cha·os noun /ˈkāäs/
complete confusion and disorder : a state in which behavior and events are not controlled by anything
Confusion and disorder were some of the many words coming to mind this past week as I read the tragic headlines coming out of Nairobi, Kenya. The Westgate shopping mall was sieged by militants from the radical group al-Shabaab, resulting in dozens of deaths and leaving at least 170 injured. The firsthand accounts that have emerged are absolutely chilling and paint a picture of utter chaos. As the attack finally comes to end, the process of grieving will undoubtedly begin.
Following such an evil act, I find myself looking for answers to make sense of it all. Why? What was the motivation? How can this happen despite all the technology and surveillance and security measures available to us in the 21st century? Was this preventable? Although I was not affected personally by the attack, it is heart wrenching to see such senseless violence carried out against innocent people.
Thankfully there have been no mass shootings in Haiti recently on par with what happened in Nairobi this past week. However even this week, I have asked some of these same difficult questions as I learned of tragedies here related to sickness, injustice and spiritual warfare. It seems that both at a collective (macro) and personal (micro) level, chaos is very present.
So how can we deal with and respond to and overcome tragedy and pain and confusion and unanswered questions and heartache and darkness in our world?
The natural solution to darkness is light and I love how God uses this imagery throughout His redemptive story, beginning with creation.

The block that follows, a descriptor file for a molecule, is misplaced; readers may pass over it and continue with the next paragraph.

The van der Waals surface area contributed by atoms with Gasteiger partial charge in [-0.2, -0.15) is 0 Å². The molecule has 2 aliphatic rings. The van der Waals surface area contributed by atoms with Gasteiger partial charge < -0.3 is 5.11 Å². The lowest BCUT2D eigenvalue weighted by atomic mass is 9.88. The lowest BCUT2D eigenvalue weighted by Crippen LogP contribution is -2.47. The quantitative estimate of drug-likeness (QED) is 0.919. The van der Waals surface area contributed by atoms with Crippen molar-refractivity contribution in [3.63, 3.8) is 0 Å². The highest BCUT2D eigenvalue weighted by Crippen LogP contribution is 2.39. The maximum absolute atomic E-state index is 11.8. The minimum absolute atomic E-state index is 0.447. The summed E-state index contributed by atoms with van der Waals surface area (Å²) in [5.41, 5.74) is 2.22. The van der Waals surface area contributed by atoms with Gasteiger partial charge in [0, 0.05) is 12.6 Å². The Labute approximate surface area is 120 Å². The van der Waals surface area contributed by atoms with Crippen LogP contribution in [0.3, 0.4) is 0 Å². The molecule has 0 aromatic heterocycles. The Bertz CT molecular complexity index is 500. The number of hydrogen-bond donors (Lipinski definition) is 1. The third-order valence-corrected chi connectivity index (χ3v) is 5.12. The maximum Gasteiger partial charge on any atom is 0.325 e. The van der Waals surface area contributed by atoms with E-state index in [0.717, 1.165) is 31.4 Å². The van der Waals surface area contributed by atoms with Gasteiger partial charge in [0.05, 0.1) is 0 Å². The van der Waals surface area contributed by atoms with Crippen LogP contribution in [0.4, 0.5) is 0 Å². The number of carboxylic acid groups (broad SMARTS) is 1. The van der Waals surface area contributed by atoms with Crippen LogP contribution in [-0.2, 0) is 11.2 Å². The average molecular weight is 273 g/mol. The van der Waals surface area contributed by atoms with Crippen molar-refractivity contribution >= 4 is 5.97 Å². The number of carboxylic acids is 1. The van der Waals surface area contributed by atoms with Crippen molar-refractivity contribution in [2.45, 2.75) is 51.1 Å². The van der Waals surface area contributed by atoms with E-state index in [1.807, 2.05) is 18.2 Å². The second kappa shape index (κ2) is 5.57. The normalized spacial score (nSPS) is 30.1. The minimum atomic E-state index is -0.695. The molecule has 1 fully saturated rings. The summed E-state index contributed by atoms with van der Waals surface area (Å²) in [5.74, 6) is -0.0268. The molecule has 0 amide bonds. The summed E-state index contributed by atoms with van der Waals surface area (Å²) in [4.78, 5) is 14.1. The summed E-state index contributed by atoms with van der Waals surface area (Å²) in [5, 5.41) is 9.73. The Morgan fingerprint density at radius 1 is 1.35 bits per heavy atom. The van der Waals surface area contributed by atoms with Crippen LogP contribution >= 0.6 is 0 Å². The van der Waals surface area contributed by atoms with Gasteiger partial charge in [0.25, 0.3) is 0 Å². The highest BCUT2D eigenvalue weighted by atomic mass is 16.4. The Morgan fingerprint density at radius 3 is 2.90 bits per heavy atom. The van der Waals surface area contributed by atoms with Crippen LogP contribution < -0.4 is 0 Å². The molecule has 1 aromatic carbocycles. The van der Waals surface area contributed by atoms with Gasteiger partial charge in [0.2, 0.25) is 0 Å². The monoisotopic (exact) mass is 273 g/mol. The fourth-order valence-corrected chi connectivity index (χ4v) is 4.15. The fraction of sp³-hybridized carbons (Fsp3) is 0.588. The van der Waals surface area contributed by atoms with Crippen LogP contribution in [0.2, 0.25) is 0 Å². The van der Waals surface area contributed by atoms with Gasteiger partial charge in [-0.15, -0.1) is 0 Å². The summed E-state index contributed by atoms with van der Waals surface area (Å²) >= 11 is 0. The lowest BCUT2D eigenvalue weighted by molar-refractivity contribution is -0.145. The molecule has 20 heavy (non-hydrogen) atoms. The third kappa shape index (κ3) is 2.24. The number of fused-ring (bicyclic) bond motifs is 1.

The first two verses of the book of Genesis read, “In the beginning God created the heavens and the earth. Now the earth was formless and empty, darkness was over the surface of the deep, and the Spirit of God was hovering over the waters.”
Our pastor in Haiti has been teaching on this theme of light and explained recently that the Hebrew word translated as formless in this passage actually means chaos. In the beginning the earth was in chaos.
And what was God’s answer to chaos? Light.
Verses three and four say, “And God said, ‘Let there be light,’ and there was light. God saw that the light was good, and he separated the light from the darkness.”
Light brought form and stability and hope and goodness into a previously dark and chaotic place.
And this light and its life giving nature is available to us today through Jesus Christ.
Jesus said himself, “I am the light of the world. Whoever follows me will never walk in darkness, but will have the light of life.”
So how can we deal with and respond to and overcome the difficulties and darkness in our world? By turning to the author of life, the only one who can bring light to chaos.
Do questions and uncertainties remain? Yes.
Does pain and grief disappear immediately? No.
Honestly I still struggle with trying to understand tragedies like Westgate and also the everyday tragedies that we hear of in Haiti. However I take comfort in knowing that there is an answer to all the chaos.
Note: I should say that thankfully, all World Concern staff members in Nairobi have been accounted for and are safe. This is certainly a difficult time for many people in Nairobi, but as our friend and colleague Kelly Ranck who is based in Nairobi recently wrote in a beautiful blog post, “Kenya will rise again!” I encourage you to read more by clicking here.